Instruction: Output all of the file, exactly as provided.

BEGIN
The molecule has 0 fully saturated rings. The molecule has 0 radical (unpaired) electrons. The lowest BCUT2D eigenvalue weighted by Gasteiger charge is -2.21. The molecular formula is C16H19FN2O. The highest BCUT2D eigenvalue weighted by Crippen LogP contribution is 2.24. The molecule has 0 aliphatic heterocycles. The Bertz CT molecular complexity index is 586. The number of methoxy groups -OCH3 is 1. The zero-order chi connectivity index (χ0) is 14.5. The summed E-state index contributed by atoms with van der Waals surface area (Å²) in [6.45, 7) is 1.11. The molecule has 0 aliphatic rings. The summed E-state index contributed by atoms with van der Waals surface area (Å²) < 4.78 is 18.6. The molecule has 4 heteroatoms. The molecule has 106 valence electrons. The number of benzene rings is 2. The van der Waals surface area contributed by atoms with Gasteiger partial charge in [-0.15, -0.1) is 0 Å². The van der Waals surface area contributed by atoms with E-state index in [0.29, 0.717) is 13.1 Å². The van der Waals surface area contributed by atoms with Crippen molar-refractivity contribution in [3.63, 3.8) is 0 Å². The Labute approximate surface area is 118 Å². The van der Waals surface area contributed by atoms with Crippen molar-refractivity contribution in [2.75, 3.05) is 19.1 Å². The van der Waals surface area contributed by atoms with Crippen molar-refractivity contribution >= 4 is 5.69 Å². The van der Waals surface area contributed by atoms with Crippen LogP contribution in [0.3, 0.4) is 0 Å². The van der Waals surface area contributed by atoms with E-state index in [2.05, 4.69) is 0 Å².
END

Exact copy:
The molecule has 0 fully saturated rings. The molecule has 0 radical (unpaired) electrons. The lowest BCUT2D eigenvalue weighted by Gasteiger charge is -2.21. The molecular formula is C16H19FN2O. The highest BCUT2D eigenvalue weighted by Crippen LogP contribution is 2.24. The molecule has 0 aliphatic heterocycles. The Bertz CT molecular complexity index is 586. The number of methoxy groups -OCH3 is 1. The zero-order chi connectivity index (χ0) is 14.5. The summed E-state index contributed by atoms with van der Waals surface area (Å²) in [6.45, 7) is 1.11. The molecule has 0 aliphatic rings. The summed E-state index contributed by atoms with van der Waals surface area (Å²) < 4.78 is 18.6. The molecule has 4 heteroatoms. The molecule has 106 valence electrons. The number of benzene rings is 2. The van der Waals surface area contributed by atoms with Gasteiger partial charge in [-0.15, -0.1) is 0 Å². The van der Waals surface area contributed by atoms with E-state index in [0.29, 0.717) is 13.1 Å². The van der Waals surface area contributed by atoms with Crippen molar-refractivity contribution in [3.63, 3.8) is 0 Å². The Labute approximate surface area is 118 Å². The van der Waals surface area contributed by atoms with Crippen molar-refractivity contribution in [2.75, 3.05) is 19.1 Å². The van der Waals surface area contributed by atoms with Crippen molar-refractivity contribution >= 4 is 5.69 Å². The van der Waals surface area contributed by atoms with Crippen LogP contribution in [0.3, 0.4) is 0 Å². The van der Waals surface area contributed by atoms with E-state index in [2.05, 4.69) is 0 Å².